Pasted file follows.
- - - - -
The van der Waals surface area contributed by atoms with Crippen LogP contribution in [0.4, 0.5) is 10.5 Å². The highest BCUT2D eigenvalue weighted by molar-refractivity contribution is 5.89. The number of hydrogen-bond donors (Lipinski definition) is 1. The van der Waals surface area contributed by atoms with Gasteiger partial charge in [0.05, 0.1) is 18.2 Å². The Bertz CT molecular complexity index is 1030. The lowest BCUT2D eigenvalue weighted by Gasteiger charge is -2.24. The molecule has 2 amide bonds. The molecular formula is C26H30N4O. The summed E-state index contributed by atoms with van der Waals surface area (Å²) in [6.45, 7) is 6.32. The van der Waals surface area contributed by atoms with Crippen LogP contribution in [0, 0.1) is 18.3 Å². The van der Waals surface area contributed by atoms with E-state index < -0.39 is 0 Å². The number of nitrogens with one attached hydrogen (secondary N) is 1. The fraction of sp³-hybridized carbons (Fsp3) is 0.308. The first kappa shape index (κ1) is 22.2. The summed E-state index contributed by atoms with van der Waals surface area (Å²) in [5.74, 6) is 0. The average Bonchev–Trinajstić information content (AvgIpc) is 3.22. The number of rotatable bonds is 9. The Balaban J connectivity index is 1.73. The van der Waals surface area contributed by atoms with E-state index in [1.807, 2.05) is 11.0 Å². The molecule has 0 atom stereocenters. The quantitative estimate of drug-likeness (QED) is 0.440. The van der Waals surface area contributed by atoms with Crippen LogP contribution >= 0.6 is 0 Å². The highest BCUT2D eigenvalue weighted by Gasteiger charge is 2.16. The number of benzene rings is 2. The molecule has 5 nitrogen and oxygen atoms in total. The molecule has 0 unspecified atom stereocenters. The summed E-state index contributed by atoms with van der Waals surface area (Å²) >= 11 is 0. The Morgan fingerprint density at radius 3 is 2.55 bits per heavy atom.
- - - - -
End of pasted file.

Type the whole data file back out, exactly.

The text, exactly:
The van der Waals surface area contributed by atoms with Crippen LogP contribution in [0.4, 0.5) is 10.5 Å². The highest BCUT2D eigenvalue weighted by molar-refractivity contribution is 5.89. The number of hydrogen-bond donors (Lipinski definition) is 1. The van der Waals surface area contributed by atoms with Gasteiger partial charge in [0.05, 0.1) is 18.2 Å². The Bertz CT molecular complexity index is 1030. The lowest BCUT2D eigenvalue weighted by Gasteiger charge is -2.24. The molecule has 2 amide bonds. The molecular formula is C26H30N4O. The summed E-state index contributed by atoms with van der Waals surface area (Å²) in [6.45, 7) is 6.32. The van der Waals surface area contributed by atoms with Crippen LogP contribution in [0, 0.1) is 18.3 Å². The van der Waals surface area contributed by atoms with E-state index < -0.39 is 0 Å². The number of nitrogens with one attached hydrogen (secondary N) is 1. The fraction of sp³-hybridized carbons (Fsp3) is 0.308. The first kappa shape index (κ1) is 22.2. The summed E-state index contributed by atoms with van der Waals surface area (Å²) in [5.74, 6) is 0. The average Bonchev–Trinajstić information content (AvgIpc) is 3.22. The number of rotatable bonds is 9. The Balaban J connectivity index is 1.73. The van der Waals surface area contributed by atoms with E-state index in [1.807, 2.05) is 11.0 Å². The molecule has 0 atom stereocenters. The quantitative estimate of drug-likeness (QED) is 0.440. The van der Waals surface area contributed by atoms with Crippen LogP contribution >= 0.6 is 0 Å². The highest BCUT2D eigenvalue weighted by Gasteiger charge is 2.16. The number of benzene rings is 2. The molecule has 5 nitrogen and oxygen atoms in total. The molecule has 0 unspecified atom stereocenters. The summed E-state index contributed by atoms with van der Waals surface area (Å²) >= 11 is 0. The Morgan fingerprint density at radius 3 is 2.55 bits per heavy atom.